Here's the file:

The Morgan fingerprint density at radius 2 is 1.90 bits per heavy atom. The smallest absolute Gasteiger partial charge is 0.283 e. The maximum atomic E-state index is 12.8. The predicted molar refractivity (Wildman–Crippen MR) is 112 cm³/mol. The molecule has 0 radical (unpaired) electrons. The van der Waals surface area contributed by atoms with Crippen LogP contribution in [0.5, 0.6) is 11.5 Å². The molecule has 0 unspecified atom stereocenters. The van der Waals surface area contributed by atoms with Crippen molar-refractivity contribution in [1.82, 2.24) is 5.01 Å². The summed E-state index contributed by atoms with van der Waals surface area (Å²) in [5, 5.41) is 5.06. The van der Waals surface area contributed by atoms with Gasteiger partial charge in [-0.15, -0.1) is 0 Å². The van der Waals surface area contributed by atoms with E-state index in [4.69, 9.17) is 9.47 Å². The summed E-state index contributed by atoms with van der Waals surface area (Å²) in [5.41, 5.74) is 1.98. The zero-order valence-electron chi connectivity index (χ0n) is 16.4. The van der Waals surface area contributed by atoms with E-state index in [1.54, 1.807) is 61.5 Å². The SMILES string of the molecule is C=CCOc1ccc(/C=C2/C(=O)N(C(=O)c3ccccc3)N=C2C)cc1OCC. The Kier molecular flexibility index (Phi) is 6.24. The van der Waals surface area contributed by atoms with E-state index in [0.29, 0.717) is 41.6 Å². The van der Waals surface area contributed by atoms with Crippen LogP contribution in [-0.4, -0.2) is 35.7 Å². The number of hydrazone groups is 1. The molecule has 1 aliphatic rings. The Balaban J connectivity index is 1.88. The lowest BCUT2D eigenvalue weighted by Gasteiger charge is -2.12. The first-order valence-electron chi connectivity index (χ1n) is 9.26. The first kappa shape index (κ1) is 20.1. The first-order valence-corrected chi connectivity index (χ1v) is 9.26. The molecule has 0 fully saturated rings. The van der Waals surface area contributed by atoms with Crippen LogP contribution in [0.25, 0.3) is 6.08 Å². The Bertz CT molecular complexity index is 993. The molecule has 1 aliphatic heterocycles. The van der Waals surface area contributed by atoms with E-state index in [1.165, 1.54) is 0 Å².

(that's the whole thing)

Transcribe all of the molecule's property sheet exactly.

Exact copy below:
The Morgan fingerprint density at radius 2 is 1.90 bits per heavy atom. The smallest absolute Gasteiger partial charge is 0.283 e. The maximum atomic E-state index is 12.8. The predicted molar refractivity (Wildman–Crippen MR) is 112 cm³/mol. The molecule has 0 radical (unpaired) electrons. The van der Waals surface area contributed by atoms with Crippen LogP contribution in [0.5, 0.6) is 11.5 Å². The molecule has 0 unspecified atom stereocenters. The van der Waals surface area contributed by atoms with Crippen molar-refractivity contribution in [1.82, 2.24) is 5.01 Å². The summed E-state index contributed by atoms with van der Waals surface area (Å²) in [5, 5.41) is 5.06. The van der Waals surface area contributed by atoms with Gasteiger partial charge in [-0.15, -0.1) is 0 Å². The van der Waals surface area contributed by atoms with E-state index in [4.69, 9.17) is 9.47 Å². The summed E-state index contributed by atoms with van der Waals surface area (Å²) in [5.41, 5.74) is 1.98. The zero-order valence-electron chi connectivity index (χ0n) is 16.4. The van der Waals surface area contributed by atoms with E-state index in [1.54, 1.807) is 61.5 Å². The SMILES string of the molecule is C=CCOc1ccc(/C=C2/C(=O)N(C(=O)c3ccccc3)N=C2C)cc1OCC. The Kier molecular flexibility index (Phi) is 6.24. The van der Waals surface area contributed by atoms with E-state index in [0.29, 0.717) is 41.6 Å². The van der Waals surface area contributed by atoms with Crippen LogP contribution in [-0.4, -0.2) is 35.7 Å². The number of hydrazone groups is 1. The molecule has 1 aliphatic rings. The Balaban J connectivity index is 1.88. The lowest BCUT2D eigenvalue weighted by Gasteiger charge is -2.12. The first-order valence-electron chi connectivity index (χ1n) is 9.26. The first kappa shape index (κ1) is 20.1. The first-order valence-corrected chi connectivity index (χ1v) is 9.26. The molecule has 0 fully saturated rings. The van der Waals surface area contributed by atoms with Crippen LogP contribution in [0.25, 0.3) is 6.08 Å². The Bertz CT molecular complexity index is 993. The molecule has 1 aliphatic heterocycles. The van der Waals surface area contributed by atoms with E-state index in [1.165, 1.54) is 0 Å².